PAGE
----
THIS EVENT HAS BEEN POSTPONED – ALL TICKET HOLDERS WILL BE CONTACTED SHORTLY
For The Friends of The Australian Ballet in association with Palace Opera & Ballet
Join ballet aficionado Leo Schofield AM for a pre-screening presentation of Le Parc, a Ballet in three acts, specifically created for the Paris Opera Ballet in 1994 by choreographer Angelin Preljocaj.
Preljocaj explores the laws of attraction and the games we play, finding a subtle balance between the classical genius of Mozart’s music and the modernity of his choreographic language.
Thierry Leproust’s perfectly chiselled sets evoke the elegance and refinement of a French style garden while Hervé Pierre’s costumes draw inspiration from the Age of Enlightenment.
Advancing to the caprices of an imaginary Carte du Tendre and guided by strange gardeners, the dancers awaken to love, from first encounters to seduction, from timidity to attraction, from resistance to the sweet appeal of abandon in sublimely soaring “pas de deux”. Even today, this timeless work continues to explore the codes of love and the way human feelings develop.
Created specifically for the Paris Opera Ballet in 1994 by choreographer Angelin Preljocal, there are countless reasons why Le Parc has become a timeless classic.
When desire is part of the game, the carte du Tendre is also a card to play. Love at first sight and gambles come together in the groves of Le Parc. Marivaux like, Preljocaj’s choreography – created in 1994 for the Paris Opera Ballet – reshuffles the cards for the game of love and chance.
Female desire (Così fan tutte), debauchery (Don Giovanni) and true love (Die Zauberflöte): Mozart’s scores form the soundtrack for the century of Laclos, Sade, Crébillon and Vivant Denon. In Le Parc, Mozart is Preljocaj’s musical accomplice: concertos, quartets and symphonies give rhythm to a work that gives form to the desires of the heart and mind.
Be it the gardens of the carte du Tendre – the landscape of love charted out by Madame de Scudéry or the royal alleys at Versailles where Le Nôtre created the ideal backdrop for all things playful, the garden is above all a secret one when it comes to love.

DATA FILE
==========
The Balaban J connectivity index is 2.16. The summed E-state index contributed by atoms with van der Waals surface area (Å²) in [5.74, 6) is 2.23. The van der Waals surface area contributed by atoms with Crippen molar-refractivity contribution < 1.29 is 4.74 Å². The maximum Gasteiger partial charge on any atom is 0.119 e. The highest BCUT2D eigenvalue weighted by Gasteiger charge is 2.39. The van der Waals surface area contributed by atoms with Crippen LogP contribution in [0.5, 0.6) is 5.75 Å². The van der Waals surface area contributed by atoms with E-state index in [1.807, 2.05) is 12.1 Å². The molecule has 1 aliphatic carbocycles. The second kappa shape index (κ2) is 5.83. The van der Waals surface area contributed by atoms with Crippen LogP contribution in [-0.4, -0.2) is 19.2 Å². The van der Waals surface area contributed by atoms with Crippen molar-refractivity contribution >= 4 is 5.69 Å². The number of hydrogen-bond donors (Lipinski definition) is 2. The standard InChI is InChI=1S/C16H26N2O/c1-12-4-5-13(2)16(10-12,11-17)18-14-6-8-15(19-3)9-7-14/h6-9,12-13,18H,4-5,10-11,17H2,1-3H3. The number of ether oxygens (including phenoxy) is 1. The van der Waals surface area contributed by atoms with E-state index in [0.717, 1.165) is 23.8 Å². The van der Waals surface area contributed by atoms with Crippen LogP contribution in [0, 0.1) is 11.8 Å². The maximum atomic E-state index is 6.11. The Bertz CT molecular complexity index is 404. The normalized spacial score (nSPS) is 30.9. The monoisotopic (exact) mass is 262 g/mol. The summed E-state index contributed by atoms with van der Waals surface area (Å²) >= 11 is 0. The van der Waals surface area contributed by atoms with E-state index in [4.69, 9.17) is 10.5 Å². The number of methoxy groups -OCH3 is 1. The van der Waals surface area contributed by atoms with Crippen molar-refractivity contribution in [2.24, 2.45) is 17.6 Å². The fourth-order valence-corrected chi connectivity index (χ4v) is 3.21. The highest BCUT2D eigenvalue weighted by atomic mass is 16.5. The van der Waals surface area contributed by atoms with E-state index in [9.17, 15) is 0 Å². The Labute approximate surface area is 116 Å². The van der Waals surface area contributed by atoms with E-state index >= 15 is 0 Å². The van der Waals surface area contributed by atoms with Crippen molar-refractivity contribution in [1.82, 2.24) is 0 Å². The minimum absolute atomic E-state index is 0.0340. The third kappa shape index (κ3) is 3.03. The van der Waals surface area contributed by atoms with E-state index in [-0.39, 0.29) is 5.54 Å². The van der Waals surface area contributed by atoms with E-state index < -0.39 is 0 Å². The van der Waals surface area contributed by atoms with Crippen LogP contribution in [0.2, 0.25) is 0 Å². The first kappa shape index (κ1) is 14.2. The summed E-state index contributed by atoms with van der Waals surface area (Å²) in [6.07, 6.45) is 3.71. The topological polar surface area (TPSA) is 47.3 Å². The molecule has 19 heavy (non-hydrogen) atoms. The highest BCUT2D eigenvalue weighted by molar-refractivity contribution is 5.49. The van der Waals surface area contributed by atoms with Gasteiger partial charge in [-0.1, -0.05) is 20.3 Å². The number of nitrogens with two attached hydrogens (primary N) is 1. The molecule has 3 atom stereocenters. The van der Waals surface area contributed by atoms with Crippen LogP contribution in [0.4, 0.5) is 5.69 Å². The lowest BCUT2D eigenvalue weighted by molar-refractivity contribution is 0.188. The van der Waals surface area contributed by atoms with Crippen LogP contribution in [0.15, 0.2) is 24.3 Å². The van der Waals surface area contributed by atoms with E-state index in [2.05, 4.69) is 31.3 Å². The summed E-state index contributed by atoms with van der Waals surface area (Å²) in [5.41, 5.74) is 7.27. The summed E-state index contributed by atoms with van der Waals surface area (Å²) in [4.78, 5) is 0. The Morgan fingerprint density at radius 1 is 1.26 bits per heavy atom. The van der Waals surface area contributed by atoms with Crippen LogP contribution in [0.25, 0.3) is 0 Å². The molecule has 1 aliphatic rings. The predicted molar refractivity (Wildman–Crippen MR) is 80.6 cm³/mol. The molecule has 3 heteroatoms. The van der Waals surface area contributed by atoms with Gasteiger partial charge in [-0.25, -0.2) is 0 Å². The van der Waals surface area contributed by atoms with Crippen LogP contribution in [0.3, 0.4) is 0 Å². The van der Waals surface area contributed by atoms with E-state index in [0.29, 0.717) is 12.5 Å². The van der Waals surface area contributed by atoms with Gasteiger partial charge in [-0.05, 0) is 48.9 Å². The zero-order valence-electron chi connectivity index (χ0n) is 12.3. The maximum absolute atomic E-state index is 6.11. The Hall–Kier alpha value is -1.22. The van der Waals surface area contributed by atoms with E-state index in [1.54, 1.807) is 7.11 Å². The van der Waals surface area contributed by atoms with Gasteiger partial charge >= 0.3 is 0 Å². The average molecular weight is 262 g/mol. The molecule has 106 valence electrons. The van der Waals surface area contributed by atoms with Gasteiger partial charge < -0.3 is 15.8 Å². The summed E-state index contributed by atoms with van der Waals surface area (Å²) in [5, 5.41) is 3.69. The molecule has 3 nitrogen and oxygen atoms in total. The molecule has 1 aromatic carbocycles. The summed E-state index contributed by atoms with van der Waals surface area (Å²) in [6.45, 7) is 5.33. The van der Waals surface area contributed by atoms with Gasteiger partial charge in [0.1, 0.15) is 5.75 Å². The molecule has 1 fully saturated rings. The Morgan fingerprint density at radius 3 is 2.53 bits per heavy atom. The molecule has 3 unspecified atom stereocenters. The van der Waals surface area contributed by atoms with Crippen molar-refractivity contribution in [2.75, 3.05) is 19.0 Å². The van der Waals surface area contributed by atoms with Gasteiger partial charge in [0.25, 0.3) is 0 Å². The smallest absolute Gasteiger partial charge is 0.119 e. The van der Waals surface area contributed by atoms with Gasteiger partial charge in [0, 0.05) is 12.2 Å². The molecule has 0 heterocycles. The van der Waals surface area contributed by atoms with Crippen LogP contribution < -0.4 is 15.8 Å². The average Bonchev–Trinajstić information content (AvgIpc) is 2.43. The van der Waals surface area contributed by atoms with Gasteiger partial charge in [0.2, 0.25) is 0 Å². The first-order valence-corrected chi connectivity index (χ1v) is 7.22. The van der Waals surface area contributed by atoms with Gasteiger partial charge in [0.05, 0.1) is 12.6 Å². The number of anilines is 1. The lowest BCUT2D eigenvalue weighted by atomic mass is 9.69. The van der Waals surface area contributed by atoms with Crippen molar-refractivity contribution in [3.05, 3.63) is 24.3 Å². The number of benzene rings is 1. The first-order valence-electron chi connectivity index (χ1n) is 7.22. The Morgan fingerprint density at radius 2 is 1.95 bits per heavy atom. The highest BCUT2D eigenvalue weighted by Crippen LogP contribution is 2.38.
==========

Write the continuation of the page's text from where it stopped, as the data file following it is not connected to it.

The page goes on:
“Divertimento”, “A Musical Joke”, “Serenade”, “A little Night Music”: the pages from Mozart selected by Angelin Preljocaj evoke hours of the day and night – moments in a sophisticated art of loving. Music and dance echo one another: in a conversation transposed into sound, a quartet of gardeners reply to a string quartet. Set to an electronic score by Goran Vejvoda, these little cupids guide the dancers along in a timeless game.
The society of the age of Enlightenment has given way to an entertainment based one: “The world parades and surges across the small screen”, says Preljocaj, “and we remain transfixed”. And yet, as the French writer Philippe Sollers says, the 18th century was a “forward” one. With Le Parc, the choreographer draws on the source of French libertinage. Dance finds new momentum that brings into perspective the games of seduction of our times.
“A masterpiece. There are dances that entertain us, and then there are a few that have the power to truly move us.” Alexandra Desvignes, BACHTRACK
Join ballet aficionado Leo Schofield for a pre-screening presentation of Le Parc on 18 July at Palace Cinemas Verona to hear why Leo thinks Le Parc is a masterpiece of dance.
In recognition of your ongoing support of The Friends of The Australian Ballet we invite you to join us for a warm interactive conversation via Zoom.
Hosted by Friends Deputy Chair Bruce Pollack in conversation with Leo Schofield AM
Twenty years ago this month, Australia welcomed the world to Sydney. Leo Schofield was the Artistic Director of the 2000 Sydney Olympic and the 2000 Summer Paralympics arts festivals. He has enjoyed a long and distinguished career as a journalist, critic, creative arts festival director, and trustee of countless arts and cultural organisations.
Join The Friends for a warm convivial online conversation with Leo Schofield as we explore his passion for the performing arts, involvement with the Paris Opera Ballet and revisit fond and funny Olympic moments from Sydney 2000.